Want to be a better trial lawyer? Read literature, histories and biographies.
Much of being a trial lawyer is understanding human nature - why people did what they did. How decisions were made. What went wrong and what went right. You need a sense for how to read people and situations.
Personal life experience certainly informs us. What we learn from other cases tells us a lot. Neither is enough, however. That’s where serious reading comes into play. Great literature provides wonderful insights into people’s thinking and emotions. You get studies of personal struggles and interactions. Histories tell us how events happened. Biographies give us insights on who made that history.
Personally, for over 40 years I have loved almost anything Russian. My wife jokes that I must think that if I read one more history of the revolution it will turn out differently. She has a point, but those works still have something to tell us. For example, I just re-read Doctor Zhivago. When talking about “transforming” a society, it is familiar to us in ways Pasternak likely never considered – chillingly so, in fact.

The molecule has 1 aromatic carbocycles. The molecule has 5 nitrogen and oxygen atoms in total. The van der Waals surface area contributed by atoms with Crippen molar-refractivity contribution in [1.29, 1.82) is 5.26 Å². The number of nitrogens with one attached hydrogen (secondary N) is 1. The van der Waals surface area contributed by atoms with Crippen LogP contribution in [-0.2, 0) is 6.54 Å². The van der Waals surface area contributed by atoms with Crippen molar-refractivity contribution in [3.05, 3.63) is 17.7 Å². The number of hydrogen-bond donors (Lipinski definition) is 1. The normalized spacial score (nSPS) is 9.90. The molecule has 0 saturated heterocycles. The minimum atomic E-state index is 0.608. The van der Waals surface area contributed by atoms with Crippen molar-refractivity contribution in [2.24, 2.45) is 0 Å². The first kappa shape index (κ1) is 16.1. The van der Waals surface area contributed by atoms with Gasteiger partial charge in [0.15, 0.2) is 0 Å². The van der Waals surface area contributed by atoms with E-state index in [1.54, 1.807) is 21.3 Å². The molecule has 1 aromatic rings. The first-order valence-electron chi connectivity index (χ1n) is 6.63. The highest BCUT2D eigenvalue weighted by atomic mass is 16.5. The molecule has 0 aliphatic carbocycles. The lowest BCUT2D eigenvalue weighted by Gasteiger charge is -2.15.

Reading is a pleasure and distraction. It also good training.
Incidental benefit: You’ll be more interesting.